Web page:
Internal Coaching: critical reflections on success and failure in workplace coaching

Thesis


Smith, Sue 2015. Internal Coaching: critical reflections on success and failure in workplace coaching. Thesis
AuthorsSmith, Sue
Abstract

This research study focused on the coaching practices of five internal Regional Learning and Development Managers in a multimedia organisation from 2009 to 2011. Twelve written narratives were initially used to gather information from both coaches and clients about their perceptions and experiences during a coaching session. Survey questionnaires were sent to all 135 managers who had completed the Coaching Programme since its inception in 2009, to supplement the information established from the narrative stage. Three problems were identified: employed Learning and Development Managers were expected to deliver a coaching programme in the workplace for which they were ill-equipped, unqualified and inexperienced; there was a lack of tangible benchmarks to demonstrate the success of the clients’ development; and an inconsistent standard of coaching was delivered potentially compromising ethical coaching practices and behaviour. Coaching is a specialised field of people development, which can have a noticeable impact on both employee performance and on achieving business aims. ‘Internal coaching’ has evolved from a necessity to develop people within the workplace using internal resources and a limited budget. The study reflects on an example of internal coaching and discusses the successes and failures of such a practice. According to the narratives and survey it is the coach who is the key to the success of coaching and a successful coach must be trustworthy with confidential matters; objective and able to understand the culture and operations of the company; have business credibility; is independent of the person being coached and, therefore, is not their line manager. A customised blend of appropriate styles including mentoring, instruction and coaching is recommended to achieve the best results in coaching.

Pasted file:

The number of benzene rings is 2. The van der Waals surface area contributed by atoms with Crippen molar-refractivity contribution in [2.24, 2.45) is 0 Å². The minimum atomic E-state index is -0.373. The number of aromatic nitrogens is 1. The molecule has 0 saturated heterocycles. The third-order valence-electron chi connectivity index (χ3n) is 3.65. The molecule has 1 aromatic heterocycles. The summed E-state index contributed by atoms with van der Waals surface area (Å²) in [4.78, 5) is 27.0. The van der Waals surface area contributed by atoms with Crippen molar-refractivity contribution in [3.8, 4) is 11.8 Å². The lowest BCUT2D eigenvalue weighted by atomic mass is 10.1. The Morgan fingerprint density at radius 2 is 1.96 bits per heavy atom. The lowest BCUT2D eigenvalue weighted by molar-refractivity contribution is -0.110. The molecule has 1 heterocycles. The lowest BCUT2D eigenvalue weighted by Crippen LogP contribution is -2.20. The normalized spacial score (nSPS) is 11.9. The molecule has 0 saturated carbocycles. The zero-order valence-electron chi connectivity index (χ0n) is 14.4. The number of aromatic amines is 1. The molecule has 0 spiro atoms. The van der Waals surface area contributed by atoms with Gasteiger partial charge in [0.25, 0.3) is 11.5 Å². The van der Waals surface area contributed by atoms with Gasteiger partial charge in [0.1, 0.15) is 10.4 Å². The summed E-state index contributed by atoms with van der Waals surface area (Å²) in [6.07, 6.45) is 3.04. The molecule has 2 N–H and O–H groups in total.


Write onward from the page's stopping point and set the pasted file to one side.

This research study focused on the coaching practices of five internal Regional Learning and Development Managers in a multimedia organisation from 2009 to 2011. Twelve written narratives were initially used to gather information from both coaches and clients about their perceptions and experiences during a coaching session. Survey questionnaires were sent to all 135 managers who had completed the Coaching Programme since its inception in 2009, to supplement the information established from the narrative stage.

Three problems were identified: employed Learning and Development Managers were expected to deliver a coaching programme in the workplace for which they were ill-equipped, unqualified and inexperienced; there was a lack of tangible benchmarks to demonstrate the success of the clients’ development; and an inconsistent standard of coaching was delivered potentially compromising ethical coaching practices and behaviour.

Coaching is a specialised field of people development, which can have a noticeable impact on both employee performance and on achieving business aims. ‘Internal coaching’ has evolved from a necessity to develop people within the workplace using internal resources and a limited budget. The study reflects on an example of internal coaching and discusses the successes and failures of such a practice.

According to the narratives and survey it is the coach who is the key to the success of coaching and a successful coach must be trustworthy with confidential matters; objective and able to understand the culture and operations of the company; have business credibility; is independent of the person being coached and, therefore, is not their line manager. A customised blend of appropriate styles including mentoring, instruction and coaching is recommended to achieve the best results in coaching.

KeywordsInternal coaching; coaching; business coaching; coaching and mentoring; qualities of a coach; qualifications of a coach; coaching style; blended coaching style; pure coach
Year2015
Web address (URL)http://hdl.handle.net/10545/576157
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Deposited01 Sep 2015, 10:17
Publication datesAug 2015
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ContributorsUniversity of Derby
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